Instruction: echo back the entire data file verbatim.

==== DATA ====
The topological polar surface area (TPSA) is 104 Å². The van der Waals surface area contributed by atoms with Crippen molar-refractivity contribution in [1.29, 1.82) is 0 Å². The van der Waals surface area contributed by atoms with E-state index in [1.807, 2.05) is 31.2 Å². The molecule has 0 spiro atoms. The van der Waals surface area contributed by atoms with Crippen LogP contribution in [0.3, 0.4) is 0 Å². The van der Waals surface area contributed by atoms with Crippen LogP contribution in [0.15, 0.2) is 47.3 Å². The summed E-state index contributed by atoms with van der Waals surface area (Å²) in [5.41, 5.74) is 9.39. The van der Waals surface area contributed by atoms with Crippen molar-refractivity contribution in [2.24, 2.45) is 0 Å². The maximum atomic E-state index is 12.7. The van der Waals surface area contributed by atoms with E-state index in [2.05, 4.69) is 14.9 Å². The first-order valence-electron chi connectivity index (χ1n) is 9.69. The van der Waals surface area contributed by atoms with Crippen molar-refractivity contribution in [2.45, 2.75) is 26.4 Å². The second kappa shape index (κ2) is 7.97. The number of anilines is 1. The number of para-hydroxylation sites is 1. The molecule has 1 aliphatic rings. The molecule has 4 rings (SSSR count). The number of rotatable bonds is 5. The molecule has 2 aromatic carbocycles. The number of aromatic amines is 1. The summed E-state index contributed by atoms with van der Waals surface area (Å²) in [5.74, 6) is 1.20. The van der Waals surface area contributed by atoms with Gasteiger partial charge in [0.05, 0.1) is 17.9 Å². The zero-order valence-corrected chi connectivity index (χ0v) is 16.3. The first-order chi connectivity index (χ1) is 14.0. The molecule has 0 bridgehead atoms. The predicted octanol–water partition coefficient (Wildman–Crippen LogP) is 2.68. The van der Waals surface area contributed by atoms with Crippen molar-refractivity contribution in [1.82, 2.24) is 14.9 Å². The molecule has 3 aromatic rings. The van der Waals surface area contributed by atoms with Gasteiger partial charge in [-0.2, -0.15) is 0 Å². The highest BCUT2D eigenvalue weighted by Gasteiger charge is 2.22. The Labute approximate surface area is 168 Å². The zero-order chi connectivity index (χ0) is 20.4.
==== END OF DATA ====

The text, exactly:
The topological polar surface area (TPSA) is 104 Å². The van der Waals surface area contributed by atoms with Crippen molar-refractivity contribution in [1.29, 1.82) is 0 Å². The van der Waals surface area contributed by atoms with E-state index in [1.807, 2.05) is 31.2 Å². The molecule has 0 spiro atoms. The van der Waals surface area contributed by atoms with Crippen LogP contribution in [0.3, 0.4) is 0 Å². The van der Waals surface area contributed by atoms with Crippen LogP contribution in [0.15, 0.2) is 47.3 Å². The summed E-state index contributed by atoms with van der Waals surface area (Å²) in [5.41, 5.74) is 9.39. The van der Waals surface area contributed by atoms with Crippen molar-refractivity contribution in [2.24, 2.45) is 0 Å². The maximum atomic E-state index is 12.7. The van der Waals surface area contributed by atoms with E-state index in [2.05, 4.69) is 14.9 Å². The first-order valence-electron chi connectivity index (χ1n) is 9.69. The van der Waals surface area contributed by atoms with Crippen molar-refractivity contribution in [2.45, 2.75) is 26.4 Å². The second kappa shape index (κ2) is 7.97. The number of anilines is 1. The number of para-hydroxylation sites is 1. The molecule has 1 aliphatic rings. The molecule has 4 rings (SSSR count). The number of rotatable bonds is 5. The molecule has 2 aromatic carbocycles. The number of aromatic amines is 1. The summed E-state index contributed by atoms with van der Waals surface area (Å²) in [5.74, 6) is 1.20. The van der Waals surface area contributed by atoms with Gasteiger partial charge in [0.05, 0.1) is 17.9 Å². The zero-order valence-corrected chi connectivity index (χ0v) is 16.3. The first-order chi connectivity index (χ1) is 14.0. The molecule has 0 bridgehead atoms. The predicted octanol–water partition coefficient (Wildman–Crippen LogP) is 2.68. The van der Waals surface area contributed by atoms with Crippen molar-refractivity contribution in [1.82, 2.24) is 14.9 Å². The molecule has 3 aromatic rings. The van der Waals surface area contributed by atoms with Gasteiger partial charge in [-0.2, -0.15) is 0 Å². The highest BCUT2D eigenvalue weighted by Gasteiger charge is 2.22. The Labute approximate surface area is 168 Å². The zero-order chi connectivity index (χ0) is 20.4.